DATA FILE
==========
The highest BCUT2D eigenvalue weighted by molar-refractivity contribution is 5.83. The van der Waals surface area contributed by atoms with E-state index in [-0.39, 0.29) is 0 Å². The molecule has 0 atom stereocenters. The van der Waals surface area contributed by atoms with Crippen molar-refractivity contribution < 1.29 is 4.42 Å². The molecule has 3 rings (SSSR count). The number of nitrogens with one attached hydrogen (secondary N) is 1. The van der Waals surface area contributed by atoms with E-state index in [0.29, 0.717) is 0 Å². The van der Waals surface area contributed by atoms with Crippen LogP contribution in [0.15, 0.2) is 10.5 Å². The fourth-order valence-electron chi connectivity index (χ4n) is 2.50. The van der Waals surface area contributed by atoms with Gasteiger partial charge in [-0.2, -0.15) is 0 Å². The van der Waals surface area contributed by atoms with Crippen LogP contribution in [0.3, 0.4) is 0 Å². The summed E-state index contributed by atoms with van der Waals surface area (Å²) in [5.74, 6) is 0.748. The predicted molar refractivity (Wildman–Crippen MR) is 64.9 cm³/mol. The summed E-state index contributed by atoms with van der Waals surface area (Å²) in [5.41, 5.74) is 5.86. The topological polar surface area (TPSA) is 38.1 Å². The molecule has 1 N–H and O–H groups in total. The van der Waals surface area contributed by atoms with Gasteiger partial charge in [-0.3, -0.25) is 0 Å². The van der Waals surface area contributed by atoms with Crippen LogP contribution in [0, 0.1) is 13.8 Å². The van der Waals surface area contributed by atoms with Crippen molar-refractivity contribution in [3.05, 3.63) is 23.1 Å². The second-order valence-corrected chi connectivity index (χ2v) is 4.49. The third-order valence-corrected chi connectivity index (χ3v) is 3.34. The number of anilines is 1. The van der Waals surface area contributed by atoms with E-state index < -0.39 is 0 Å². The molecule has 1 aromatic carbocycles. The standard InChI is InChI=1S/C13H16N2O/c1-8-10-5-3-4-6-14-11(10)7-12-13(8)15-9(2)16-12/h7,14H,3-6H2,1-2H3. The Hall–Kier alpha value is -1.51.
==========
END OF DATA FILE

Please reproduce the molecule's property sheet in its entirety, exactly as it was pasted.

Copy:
The highest BCUT2D eigenvalue weighted by molar-refractivity contribution is 5.83. The van der Waals surface area contributed by atoms with E-state index in [-0.39, 0.29) is 0 Å². The molecule has 0 atom stereocenters. The van der Waals surface area contributed by atoms with Crippen molar-refractivity contribution < 1.29 is 4.42 Å². The molecule has 3 rings (SSSR count). The number of nitrogens with one attached hydrogen (secondary N) is 1. The van der Waals surface area contributed by atoms with E-state index in [0.29, 0.717) is 0 Å². The van der Waals surface area contributed by atoms with Crippen LogP contribution in [0.15, 0.2) is 10.5 Å². The fourth-order valence-electron chi connectivity index (χ4n) is 2.50. The van der Waals surface area contributed by atoms with Gasteiger partial charge in [-0.2, -0.15) is 0 Å². The van der Waals surface area contributed by atoms with Crippen LogP contribution in [0.3, 0.4) is 0 Å². The summed E-state index contributed by atoms with van der Waals surface area (Å²) in [5.74, 6) is 0.748. The predicted molar refractivity (Wildman–Crippen MR) is 64.9 cm³/mol. The summed E-state index contributed by atoms with van der Waals surface area (Å²) in [5.41, 5.74) is 5.86. The topological polar surface area (TPSA) is 38.1 Å². The molecule has 1 N–H and O–H groups in total. The van der Waals surface area contributed by atoms with Gasteiger partial charge in [-0.3, -0.25) is 0 Å². The van der Waals surface area contributed by atoms with Crippen LogP contribution in [0, 0.1) is 13.8 Å². The van der Waals surface area contributed by atoms with Crippen molar-refractivity contribution in [3.05, 3.63) is 23.1 Å². The second-order valence-corrected chi connectivity index (χ2v) is 4.49. The third-order valence-corrected chi connectivity index (χ3v) is 3.34. The number of anilines is 1. The van der Waals surface area contributed by atoms with E-state index < -0.39 is 0 Å². The molecule has 1 aromatic carbocycles. The standard InChI is InChI=1S/C13H16N2O/c1-8-10-5-3-4-6-14-11(10)7-12-13(8)15-9(2)16-12/h7,14H,3-6H2,1-2H3. The Hall–Kier alpha value is -1.51.